Many people can look at the parking lot situation in Minneapolis and wonder why the city doesn’t just hire a Minneapolis commercial asphalt company to take on all of the sprucing up.
The truth is that it isn’t as easy for the city as some would think.
The fact is that the situation is not the responsibility of the city alone, but the responsibility of the parking lot owners. The city is not able to encroach on the parking lot owner’s property and say, “hey, we are going to fix this for you.” Instead, the city has told the owners that it is their responsibility to meet the city’s strict beautification requirements that are specified in the city’s code.
The rules state that the parking lots should be lined with a 7- or 9-foot grassy buffer along the sidewalk, a fence of three feet high, or a hedge of the same height. They also need trees every 25 feet.
This initiative by the city reflects a much broader attempt to convert or camouflage the parking lots throughout the downtown area. This has much to do with the multi-story ramps and the number of residents that are now living in downtown apartment buildings. The city has even banned new surface lots from being built for now.
However, the plan hit a major snag after an owner successfully challenged the authority of the city to enforce the requirements that it put in place in 1999. This particular owner has had lots in the city for quite some time. His successful appeal now threatens to unravel the enforcement of the city since many parking lot owners could make an argument very similar to his.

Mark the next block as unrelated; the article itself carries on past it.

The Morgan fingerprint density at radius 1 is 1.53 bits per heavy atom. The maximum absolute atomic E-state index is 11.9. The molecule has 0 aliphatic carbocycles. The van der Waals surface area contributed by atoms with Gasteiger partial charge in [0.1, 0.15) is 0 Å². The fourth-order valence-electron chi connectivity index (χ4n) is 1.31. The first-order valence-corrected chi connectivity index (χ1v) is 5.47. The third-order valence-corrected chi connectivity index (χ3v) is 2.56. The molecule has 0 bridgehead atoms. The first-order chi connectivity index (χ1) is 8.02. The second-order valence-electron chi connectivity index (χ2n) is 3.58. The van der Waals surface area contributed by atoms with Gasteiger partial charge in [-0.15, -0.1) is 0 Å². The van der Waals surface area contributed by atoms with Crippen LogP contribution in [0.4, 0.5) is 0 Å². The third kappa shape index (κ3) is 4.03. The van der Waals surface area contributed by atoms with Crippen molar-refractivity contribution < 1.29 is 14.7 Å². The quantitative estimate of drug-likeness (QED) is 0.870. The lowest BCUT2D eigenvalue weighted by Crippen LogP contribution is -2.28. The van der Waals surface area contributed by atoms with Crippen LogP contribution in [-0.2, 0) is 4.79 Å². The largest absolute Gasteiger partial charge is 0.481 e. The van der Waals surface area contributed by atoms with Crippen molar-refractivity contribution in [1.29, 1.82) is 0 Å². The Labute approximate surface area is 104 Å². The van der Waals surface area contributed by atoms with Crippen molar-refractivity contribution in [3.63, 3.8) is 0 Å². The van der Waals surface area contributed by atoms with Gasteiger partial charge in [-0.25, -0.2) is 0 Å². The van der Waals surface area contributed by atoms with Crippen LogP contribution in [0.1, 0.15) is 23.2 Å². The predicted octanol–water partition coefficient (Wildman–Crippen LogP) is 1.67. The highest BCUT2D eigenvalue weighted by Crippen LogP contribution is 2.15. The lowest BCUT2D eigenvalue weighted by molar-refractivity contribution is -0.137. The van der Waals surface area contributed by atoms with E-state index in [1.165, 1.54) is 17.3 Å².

Some lot owners are now waiting to see what move the city makes now. Minneapolis has said that they will revisit the matter in the spring, as one Council Member said that he is not giving up on enforcing the requirements.
However, lot owners have shown resistance to the requirements because installing buffers between the sidewalks and parking lots would take away pavement space, which could eat into their profits.
One lot owner said to the media that he believes the city knows that adding buffers will eat into lot space and profits, so he feels that they will come up with a solution that won’t necessarily eat into the parking stalls.
The city sent letters to a majority of lot owners in July about bringing their parking lots up to code. They wanted plans submitted by October 15. Most responded and some submitted parking lot plans.
It is possible that if lot owners choose to challenge the enforcement, the city could become more aggressive in enforcing the older rules. In the past, some of the lot owners opted for the screen option instead of the grassy buffer and now they are dealing with broken fences. Some of them paved over corner landscaping years ago.
The city planner said that all they really want to do is get the lots looking better. It is said that the landscaping is needed to capture the rainwater that floods the storm sewers.
Minneapolis isn’t the only city looking to lot owners to make changes. St. Paul also has requirements and theirs is a 4-foot grassy buffer, a 3 foot high screen, and one tree every five parking spaces.